CLASS stands for "Copyright Licensing and Administration Society of Singapore Ltd", which represents authors and publishers around the word and collects copyright license fees for such authors and publishers. SMU has an agreement with CLASS which allows faculty to photocopy and distribute materials belonging to their CLASS authors/publishers for teaching purposes. Faculty members are advised to copy within the limits set (see Q1 above). The CLASS agreement covers only undergraduate and postgraduate courses. It is not applicable to executive programmes offered by SMU.


3. Are there any restrictions in copying for the purposes of examination?

It is permitted to use any work or protected performance for the purpose of an examination


 4. Can I provide citations and links to other resources that are available online in my teaching materials or Reading lists?

Yes, you may. However, do ensure that you do not link to resources which have been uploaded illegally.

If you’re linking to an article that is only available through a subscription journal or database, only those with authorized access to that journal or database will be able to view the article. Visit the library website to see available online journals and databases that have been acquired for the use of SMU staff and students, or ask us if you need help finding full-text online resources.

5. Can I distribute newspaper articles in class?

The Library has electronic newspaper databases in our collection. The best practice would be to encourage students to access and download the articles on their own. Another non-infringing practice is to share the article in class using a visualiser, without actually making copies. In any case, always attribute the source.

Newspapers may impose a charge for re-distribution and reproduction of their online articles. Always check the Terms Of Use listed on the newspaper site.

6. Is there infringement in modification? 

Even if you modify the copyright material, you may still be infringing copyright if your modification involves a substantial taking of the copyright material. It is recommended that permission is obtained from copyright owner for modifications.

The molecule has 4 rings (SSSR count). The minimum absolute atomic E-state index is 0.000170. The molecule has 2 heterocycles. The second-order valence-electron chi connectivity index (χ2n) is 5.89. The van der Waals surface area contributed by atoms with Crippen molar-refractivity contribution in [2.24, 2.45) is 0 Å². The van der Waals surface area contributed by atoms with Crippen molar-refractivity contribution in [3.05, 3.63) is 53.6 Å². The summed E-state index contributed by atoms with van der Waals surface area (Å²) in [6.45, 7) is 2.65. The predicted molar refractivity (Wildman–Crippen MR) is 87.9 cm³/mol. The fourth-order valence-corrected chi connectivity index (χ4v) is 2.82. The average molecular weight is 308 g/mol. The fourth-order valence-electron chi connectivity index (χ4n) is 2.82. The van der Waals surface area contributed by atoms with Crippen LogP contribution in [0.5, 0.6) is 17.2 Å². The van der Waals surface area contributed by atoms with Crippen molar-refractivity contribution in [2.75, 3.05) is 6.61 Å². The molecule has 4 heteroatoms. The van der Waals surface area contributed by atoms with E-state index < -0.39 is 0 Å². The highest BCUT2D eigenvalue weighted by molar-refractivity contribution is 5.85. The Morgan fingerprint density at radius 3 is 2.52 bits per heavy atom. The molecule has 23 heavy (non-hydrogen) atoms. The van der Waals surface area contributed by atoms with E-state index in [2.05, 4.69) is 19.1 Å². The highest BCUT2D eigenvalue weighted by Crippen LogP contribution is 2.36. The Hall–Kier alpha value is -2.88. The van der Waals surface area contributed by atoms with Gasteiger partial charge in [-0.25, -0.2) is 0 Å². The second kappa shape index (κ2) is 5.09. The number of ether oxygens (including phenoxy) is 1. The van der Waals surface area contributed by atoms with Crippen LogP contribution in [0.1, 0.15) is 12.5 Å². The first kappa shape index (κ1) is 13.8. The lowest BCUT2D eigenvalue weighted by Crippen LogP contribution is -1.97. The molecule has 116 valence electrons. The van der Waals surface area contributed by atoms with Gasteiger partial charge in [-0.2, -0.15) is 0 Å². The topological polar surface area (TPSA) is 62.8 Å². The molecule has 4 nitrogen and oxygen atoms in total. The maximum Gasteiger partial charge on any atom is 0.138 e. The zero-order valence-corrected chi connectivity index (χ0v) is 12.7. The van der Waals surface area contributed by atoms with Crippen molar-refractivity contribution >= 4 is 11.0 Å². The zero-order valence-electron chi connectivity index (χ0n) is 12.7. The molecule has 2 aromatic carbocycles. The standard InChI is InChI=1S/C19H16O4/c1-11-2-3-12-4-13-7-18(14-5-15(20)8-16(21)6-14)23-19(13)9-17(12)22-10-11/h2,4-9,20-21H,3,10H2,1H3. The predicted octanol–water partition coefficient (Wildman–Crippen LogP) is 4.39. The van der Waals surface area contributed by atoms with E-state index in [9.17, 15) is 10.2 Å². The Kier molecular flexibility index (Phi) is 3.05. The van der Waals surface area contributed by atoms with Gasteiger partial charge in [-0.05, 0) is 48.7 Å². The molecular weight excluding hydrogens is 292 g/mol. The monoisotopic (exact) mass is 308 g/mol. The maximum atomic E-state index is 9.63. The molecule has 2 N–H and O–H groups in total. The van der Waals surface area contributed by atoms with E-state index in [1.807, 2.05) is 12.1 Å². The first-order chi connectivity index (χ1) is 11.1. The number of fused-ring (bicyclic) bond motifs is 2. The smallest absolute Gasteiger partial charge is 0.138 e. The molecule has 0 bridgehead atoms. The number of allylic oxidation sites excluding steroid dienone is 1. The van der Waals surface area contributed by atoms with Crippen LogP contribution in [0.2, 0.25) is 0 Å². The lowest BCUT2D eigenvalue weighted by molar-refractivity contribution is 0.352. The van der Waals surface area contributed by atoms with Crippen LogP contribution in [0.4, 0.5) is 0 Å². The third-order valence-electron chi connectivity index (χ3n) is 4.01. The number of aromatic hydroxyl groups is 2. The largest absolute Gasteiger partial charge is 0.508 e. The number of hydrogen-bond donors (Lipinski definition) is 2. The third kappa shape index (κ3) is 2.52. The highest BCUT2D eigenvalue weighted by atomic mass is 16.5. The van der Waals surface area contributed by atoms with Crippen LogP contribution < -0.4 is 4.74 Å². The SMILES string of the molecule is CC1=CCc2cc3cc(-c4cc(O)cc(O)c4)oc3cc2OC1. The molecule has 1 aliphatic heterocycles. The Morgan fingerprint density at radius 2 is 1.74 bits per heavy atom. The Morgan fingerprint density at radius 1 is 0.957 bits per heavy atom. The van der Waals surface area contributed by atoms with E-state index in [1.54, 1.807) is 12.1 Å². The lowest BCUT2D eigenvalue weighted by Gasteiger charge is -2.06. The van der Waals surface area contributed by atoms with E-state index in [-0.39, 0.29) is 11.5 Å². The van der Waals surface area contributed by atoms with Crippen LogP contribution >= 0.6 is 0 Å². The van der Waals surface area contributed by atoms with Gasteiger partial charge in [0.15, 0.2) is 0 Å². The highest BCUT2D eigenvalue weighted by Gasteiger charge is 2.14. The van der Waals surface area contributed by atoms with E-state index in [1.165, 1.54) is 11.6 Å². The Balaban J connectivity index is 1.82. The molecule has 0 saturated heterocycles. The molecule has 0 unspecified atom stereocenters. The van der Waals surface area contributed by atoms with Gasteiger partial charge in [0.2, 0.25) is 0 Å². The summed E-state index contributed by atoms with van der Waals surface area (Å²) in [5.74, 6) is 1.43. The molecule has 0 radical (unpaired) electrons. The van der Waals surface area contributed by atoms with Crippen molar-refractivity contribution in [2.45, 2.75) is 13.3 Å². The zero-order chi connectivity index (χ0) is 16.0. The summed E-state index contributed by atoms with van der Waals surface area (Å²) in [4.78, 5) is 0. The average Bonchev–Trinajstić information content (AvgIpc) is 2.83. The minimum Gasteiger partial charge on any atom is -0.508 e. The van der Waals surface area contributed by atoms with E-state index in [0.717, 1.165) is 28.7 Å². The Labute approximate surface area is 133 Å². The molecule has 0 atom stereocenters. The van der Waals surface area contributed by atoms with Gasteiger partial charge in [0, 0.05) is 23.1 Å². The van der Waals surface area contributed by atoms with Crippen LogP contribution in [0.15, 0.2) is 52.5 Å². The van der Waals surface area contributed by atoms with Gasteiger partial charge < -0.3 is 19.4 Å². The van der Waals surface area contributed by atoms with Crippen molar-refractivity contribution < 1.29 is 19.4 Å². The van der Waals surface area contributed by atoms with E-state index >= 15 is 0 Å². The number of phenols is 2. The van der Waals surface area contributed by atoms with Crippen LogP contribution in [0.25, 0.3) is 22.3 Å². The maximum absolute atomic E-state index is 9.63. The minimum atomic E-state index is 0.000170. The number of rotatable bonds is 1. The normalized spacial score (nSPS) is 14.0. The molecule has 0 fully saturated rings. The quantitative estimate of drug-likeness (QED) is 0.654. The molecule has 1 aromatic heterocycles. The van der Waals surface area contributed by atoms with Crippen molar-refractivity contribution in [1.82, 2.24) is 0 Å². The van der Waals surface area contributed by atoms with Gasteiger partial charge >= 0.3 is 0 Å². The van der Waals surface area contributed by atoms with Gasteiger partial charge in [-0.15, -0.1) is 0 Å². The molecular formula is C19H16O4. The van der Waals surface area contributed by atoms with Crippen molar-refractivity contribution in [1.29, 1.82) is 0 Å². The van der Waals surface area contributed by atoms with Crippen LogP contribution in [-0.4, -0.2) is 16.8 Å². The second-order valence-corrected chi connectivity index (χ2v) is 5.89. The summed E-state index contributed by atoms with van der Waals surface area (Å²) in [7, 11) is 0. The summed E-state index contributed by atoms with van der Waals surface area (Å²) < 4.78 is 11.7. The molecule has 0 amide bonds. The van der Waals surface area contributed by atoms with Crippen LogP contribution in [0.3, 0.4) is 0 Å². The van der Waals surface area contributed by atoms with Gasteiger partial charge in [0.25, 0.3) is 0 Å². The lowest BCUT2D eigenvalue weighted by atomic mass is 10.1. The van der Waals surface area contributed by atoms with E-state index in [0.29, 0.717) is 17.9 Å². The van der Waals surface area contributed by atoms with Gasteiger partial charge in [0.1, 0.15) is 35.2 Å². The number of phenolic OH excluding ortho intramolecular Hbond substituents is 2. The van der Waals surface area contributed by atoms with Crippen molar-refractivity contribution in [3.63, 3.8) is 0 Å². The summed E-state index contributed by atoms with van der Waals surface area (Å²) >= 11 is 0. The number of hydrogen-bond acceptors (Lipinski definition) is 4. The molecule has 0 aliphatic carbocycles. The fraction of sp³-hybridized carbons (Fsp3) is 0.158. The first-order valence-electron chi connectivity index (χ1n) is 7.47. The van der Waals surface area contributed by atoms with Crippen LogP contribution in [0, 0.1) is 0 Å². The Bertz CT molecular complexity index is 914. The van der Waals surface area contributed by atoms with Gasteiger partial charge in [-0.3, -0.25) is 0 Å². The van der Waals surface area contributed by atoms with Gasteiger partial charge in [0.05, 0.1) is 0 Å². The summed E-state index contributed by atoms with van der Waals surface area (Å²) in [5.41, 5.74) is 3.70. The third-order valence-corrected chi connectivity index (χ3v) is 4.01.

7. Can I show films in the classroom or in SMU premises? / Can I screen a DVD (feature film) to students for teaching purposes?

Screening or playing of a cinematograph film by staff or student of an education institution is permissible if the following conditions are met:

(i) The screening or playing of the film is done within the premises of the education institution;

(ii) Such activity is in the course of activities of the education institution which includes review and criticism;

(iii) The audience is limited to person who are taking part in the instruction or are otherwise directly connected with the place where the instruction is given; and

(iv) There should be sufficient acknowledgment of the audio-visual item.

SMU also has an umbrella licence from the Motion Picture Licensing Company which allows for screening of audio-visual content such as movies and other films for the purposes of education and recreation of students, staff and faculty. However, viewing must be limited to only members of the SMU community, and the screening event must not be a chargeable event. You may access the list of producers/ studios/distributors through  this link -- Staff Access / Student Access, and check if your intended title is part of the license coverage.

For titles which are not covered by the license, seeking permission from copyright owner is recommended for recreational, non-classroom screening.

8. Can I stream a movie from Netflix? 

Netflix allows Netflix originals  (not other studios’ productions) to be screened in class / community gathering via an individual’s subscription. The Titles that can be screened can be verified here:

Netflix allows classroom / community screening within the conditions they have set. Do refer to the Terms of Use here:

9. Can I incorporate a movie clip or news clip into my teaching materials?

Such use, where for criticism or review, and with sufficient acknowledgment, does not constitute copyright infringement. It may also be considered fair use for the purpose of research and study.

 10. Must I obtain permission from students if I wish to disseminate their work to other teachers or students for learning purposes? 

The intellectual property rights arising from works created by staff and students of SMU are detailed in the SMU IP Policy document. Please click links below to access the policy

SMU Intellectual Property Policy: Staff Access   / Student Access


11. If I collate a series of hyperlinks as references for class reading materials and send them to other lecturers, OR include a hyperlink to an online video in my lesson slides, is this considered copyright infringement? 

Sending/posting hyperlinks to copyrighted material such that other parties can access the material directly from the source is not considered as copying. There is hence no copyright infringement. 

12.Can I annotate YouTube videos to guide students as they watch the videos for teaching / assignment purposes?

This may be done if it is for the purpose of criticism or review, or where it is for research and study. However, to fall under the exceptions for educational institutions prescribed under the Copyright Act, such copying should only be done by you as a person giving instruction, and in the course of instruction. 

13. Am I allowed to mesh several YouTube videos to produce an interactive video? 

This may be done if it is for the purpose of criticism or review, or where it is for research and study. However, to fall under the exceptions for educational institutions prescribed under the Copyright Act, such copying should only be done by you as a person giving instruction, and in the course of instruction. If you are unsure, seek consent from the copyright owner or clarification from the library.


14. When is it permissible to use and reproduce / redistribute more than 10% of a published work as course readings?